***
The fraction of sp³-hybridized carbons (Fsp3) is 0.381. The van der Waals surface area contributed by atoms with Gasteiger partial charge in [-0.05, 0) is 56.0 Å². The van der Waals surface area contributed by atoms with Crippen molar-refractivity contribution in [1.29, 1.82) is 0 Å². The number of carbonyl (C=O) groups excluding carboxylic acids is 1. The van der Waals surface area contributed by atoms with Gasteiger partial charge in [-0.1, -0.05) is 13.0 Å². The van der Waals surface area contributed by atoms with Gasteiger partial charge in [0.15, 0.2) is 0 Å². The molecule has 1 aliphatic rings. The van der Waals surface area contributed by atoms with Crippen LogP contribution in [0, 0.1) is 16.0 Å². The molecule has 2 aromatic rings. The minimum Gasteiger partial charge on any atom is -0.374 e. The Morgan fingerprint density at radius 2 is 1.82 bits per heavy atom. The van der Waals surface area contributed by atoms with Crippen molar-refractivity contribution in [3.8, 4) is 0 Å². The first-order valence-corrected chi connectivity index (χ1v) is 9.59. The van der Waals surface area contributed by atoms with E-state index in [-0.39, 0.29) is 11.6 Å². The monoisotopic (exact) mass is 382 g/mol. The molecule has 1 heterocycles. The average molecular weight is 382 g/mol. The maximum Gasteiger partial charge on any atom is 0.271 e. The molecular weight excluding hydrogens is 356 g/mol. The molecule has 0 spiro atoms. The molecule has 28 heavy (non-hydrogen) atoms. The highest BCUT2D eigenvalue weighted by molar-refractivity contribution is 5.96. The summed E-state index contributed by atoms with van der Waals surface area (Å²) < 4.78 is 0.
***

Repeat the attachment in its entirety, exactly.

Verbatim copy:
The fraction of sp³-hybridized carbons (Fsp3) is 0.381. The van der Waals surface area contributed by atoms with Gasteiger partial charge in [-0.05, 0) is 56.0 Å². The van der Waals surface area contributed by atoms with Crippen molar-refractivity contribution in [1.29, 1.82) is 0 Å². The number of carbonyl (C=O) groups excluding carboxylic acids is 1. The van der Waals surface area contributed by atoms with Gasteiger partial charge in [-0.1, -0.05) is 13.0 Å². The van der Waals surface area contributed by atoms with Gasteiger partial charge in [0.15, 0.2) is 0 Å². The molecule has 1 aliphatic rings. The van der Waals surface area contributed by atoms with Crippen LogP contribution in [0, 0.1) is 16.0 Å². The molecule has 2 aromatic rings. The minimum Gasteiger partial charge on any atom is -0.374 e. The Morgan fingerprint density at radius 2 is 1.82 bits per heavy atom. The van der Waals surface area contributed by atoms with Crippen molar-refractivity contribution in [3.8, 4) is 0 Å². The first-order valence-corrected chi connectivity index (χ1v) is 9.59. The van der Waals surface area contributed by atoms with E-state index in [-0.39, 0.29) is 11.6 Å². The monoisotopic (exact) mass is 382 g/mol. The molecule has 1 heterocycles. The average molecular weight is 382 g/mol. The maximum Gasteiger partial charge on any atom is 0.271 e. The molecular weight excluding hydrogens is 356 g/mol. The molecule has 0 spiro atoms. The molecule has 28 heavy (non-hydrogen) atoms. The highest BCUT2D eigenvalue weighted by molar-refractivity contribution is 5.96. The summed E-state index contributed by atoms with van der Waals surface area (Å²) < 4.78 is 0.